Although official passing of the controversial reform bills is awaiting, Union Home Minister Amit Shah guaranteed the people of Lakshadweep that the reform bills won't make it to official records without checking first with the local representatives of panchayats. According to Shah, the central government plans development norms on the island without disrupting its ecology and culture and only move forward with the schemes in agreement with the locals. For now, the final verdict on the draft reforms to be launched on the island is with the Center.
The public backlash faced by the administration is also centring on the current COVID-19 crisis in the region. Lakshwadeep was the only place in India with zero COVID-19 cases until December 2020 because of its stringent COVID-19 guidelines for anyone entering the island. These measures included a mandatory seven-day quarantine in Kochi for anyone travelling to the island and another seven-day quarantine after the arrival. But the administrator is receiving public backlash for changing the SOP guidelines by removing the mandatory quarantine and replacing it with the requirement of a negative RT-PCR certificate procured 48 hours before their travel. The loosening of restrictions in Lakshadweep has triggered a sudden surge in the COVID-19 cases, going from zero to more than 7,800 active cases in the region, with over 30 deaths.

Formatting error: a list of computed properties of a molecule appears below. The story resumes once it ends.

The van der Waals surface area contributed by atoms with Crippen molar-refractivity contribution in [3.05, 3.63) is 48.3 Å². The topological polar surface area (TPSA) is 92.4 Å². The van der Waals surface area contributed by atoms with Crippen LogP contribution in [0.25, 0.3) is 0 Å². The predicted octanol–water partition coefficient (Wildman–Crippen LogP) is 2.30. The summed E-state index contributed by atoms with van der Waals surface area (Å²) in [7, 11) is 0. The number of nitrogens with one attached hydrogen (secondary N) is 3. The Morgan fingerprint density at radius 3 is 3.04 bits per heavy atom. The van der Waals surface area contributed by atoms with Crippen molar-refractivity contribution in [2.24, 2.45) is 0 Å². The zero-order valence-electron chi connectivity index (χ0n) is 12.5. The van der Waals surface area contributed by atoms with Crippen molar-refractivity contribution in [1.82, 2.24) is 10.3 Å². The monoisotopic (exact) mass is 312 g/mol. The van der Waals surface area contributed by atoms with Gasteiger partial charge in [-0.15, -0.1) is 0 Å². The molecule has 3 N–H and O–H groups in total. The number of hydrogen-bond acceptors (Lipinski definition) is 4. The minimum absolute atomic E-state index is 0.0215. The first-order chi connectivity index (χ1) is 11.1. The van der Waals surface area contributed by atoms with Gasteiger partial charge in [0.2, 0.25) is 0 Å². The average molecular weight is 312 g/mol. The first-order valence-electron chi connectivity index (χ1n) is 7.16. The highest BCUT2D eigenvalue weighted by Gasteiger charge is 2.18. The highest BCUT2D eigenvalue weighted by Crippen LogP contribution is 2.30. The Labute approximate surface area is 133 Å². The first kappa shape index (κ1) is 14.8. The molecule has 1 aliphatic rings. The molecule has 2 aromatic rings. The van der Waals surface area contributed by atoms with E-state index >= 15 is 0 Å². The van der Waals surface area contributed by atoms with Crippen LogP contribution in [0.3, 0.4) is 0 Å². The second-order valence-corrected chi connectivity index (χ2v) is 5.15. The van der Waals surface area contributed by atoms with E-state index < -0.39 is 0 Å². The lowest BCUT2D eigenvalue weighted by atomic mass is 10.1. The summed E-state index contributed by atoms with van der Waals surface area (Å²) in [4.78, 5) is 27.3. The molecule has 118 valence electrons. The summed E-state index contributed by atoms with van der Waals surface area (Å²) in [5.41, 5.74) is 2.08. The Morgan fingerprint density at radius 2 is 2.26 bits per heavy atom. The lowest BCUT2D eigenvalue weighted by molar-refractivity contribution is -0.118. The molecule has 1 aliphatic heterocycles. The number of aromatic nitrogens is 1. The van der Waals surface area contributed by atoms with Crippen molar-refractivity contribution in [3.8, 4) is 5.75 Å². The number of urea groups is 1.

Recently, the administration of Lakshwadeep enforced a complete lockdown for seven days, till June 7th, in the effect of the surge in the COVID-19 cases in the region. The lockdown has implicitly obstructed the entry of leaders who were planning to visit Lakshadweep to contemplate the ongoing turmoil regarding the new orders. The current unrest regarding the administration schemes is on hold until the Covid-19 situation in the island has dialled down.